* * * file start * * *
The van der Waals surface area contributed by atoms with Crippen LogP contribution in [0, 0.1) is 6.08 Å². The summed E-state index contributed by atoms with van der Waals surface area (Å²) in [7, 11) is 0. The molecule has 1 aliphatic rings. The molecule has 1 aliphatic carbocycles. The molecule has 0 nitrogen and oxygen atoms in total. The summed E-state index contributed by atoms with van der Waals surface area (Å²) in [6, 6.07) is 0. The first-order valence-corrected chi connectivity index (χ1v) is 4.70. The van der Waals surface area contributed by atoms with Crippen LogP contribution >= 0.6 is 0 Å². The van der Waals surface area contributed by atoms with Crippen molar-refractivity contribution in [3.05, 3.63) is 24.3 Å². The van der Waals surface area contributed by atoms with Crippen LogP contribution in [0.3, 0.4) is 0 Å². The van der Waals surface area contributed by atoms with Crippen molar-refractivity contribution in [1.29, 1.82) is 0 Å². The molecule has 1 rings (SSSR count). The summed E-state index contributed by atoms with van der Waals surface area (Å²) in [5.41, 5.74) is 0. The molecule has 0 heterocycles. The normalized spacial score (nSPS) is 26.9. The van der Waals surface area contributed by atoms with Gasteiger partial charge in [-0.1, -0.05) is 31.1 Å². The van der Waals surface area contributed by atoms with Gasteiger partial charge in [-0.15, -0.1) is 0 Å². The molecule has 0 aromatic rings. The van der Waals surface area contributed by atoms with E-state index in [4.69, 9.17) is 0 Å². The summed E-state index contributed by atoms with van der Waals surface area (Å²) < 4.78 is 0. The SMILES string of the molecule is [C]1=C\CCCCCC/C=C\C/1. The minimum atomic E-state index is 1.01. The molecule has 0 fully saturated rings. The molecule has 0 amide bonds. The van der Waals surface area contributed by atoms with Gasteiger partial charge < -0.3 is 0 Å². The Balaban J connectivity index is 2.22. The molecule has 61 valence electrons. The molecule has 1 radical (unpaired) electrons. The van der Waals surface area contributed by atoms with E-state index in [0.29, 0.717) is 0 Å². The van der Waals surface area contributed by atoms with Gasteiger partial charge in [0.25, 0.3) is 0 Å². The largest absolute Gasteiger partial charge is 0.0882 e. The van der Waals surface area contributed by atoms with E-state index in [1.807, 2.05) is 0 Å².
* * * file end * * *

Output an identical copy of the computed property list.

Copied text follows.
The van der Waals surface area contributed by atoms with Crippen LogP contribution in [0, 0.1) is 6.08 Å². The summed E-state index contributed by atoms with van der Waals surface area (Å²) in [7, 11) is 0. The molecule has 1 aliphatic rings. The molecule has 1 aliphatic carbocycles. The molecule has 0 nitrogen and oxygen atoms in total. The summed E-state index contributed by atoms with van der Waals surface area (Å²) in [6, 6.07) is 0. The first-order valence-corrected chi connectivity index (χ1v) is 4.70. The van der Waals surface area contributed by atoms with Crippen LogP contribution >= 0.6 is 0 Å². The van der Waals surface area contributed by atoms with Crippen molar-refractivity contribution in [3.05, 3.63) is 24.3 Å². The van der Waals surface area contributed by atoms with Crippen LogP contribution in [0.3, 0.4) is 0 Å². The van der Waals surface area contributed by atoms with Crippen molar-refractivity contribution in [1.29, 1.82) is 0 Å². The molecule has 1 rings (SSSR count). The summed E-state index contributed by atoms with van der Waals surface area (Å²) in [5.41, 5.74) is 0. The molecule has 0 heterocycles. The normalized spacial score (nSPS) is 26.9. The van der Waals surface area contributed by atoms with Gasteiger partial charge in [-0.1, -0.05) is 31.1 Å². The van der Waals surface area contributed by atoms with Gasteiger partial charge in [-0.15, -0.1) is 0 Å². The molecule has 0 aromatic rings. The van der Waals surface area contributed by atoms with E-state index in [4.69, 9.17) is 0 Å². The summed E-state index contributed by atoms with van der Waals surface area (Å²) < 4.78 is 0. The SMILES string of the molecule is [C]1=C\CCCCCC/C=C\C/1. The minimum atomic E-state index is 1.01. The molecule has 0 fully saturated rings. The molecule has 0 amide bonds. The van der Waals surface area contributed by atoms with Gasteiger partial charge < -0.3 is 0 Å². The Balaban J connectivity index is 2.22. The molecule has 61 valence electrons. The molecule has 1 radical (unpaired) electrons. The van der Waals surface area contributed by atoms with E-state index in [0.29, 0.717) is 0 Å². The van der Waals surface area contributed by atoms with Gasteiger partial charge in [0.25, 0.3) is 0 Å². The largest absolute Gasteiger partial charge is 0.0882 e. The van der Waals surface area contributed by atoms with E-state index in [1.807, 2.05) is 0 Å².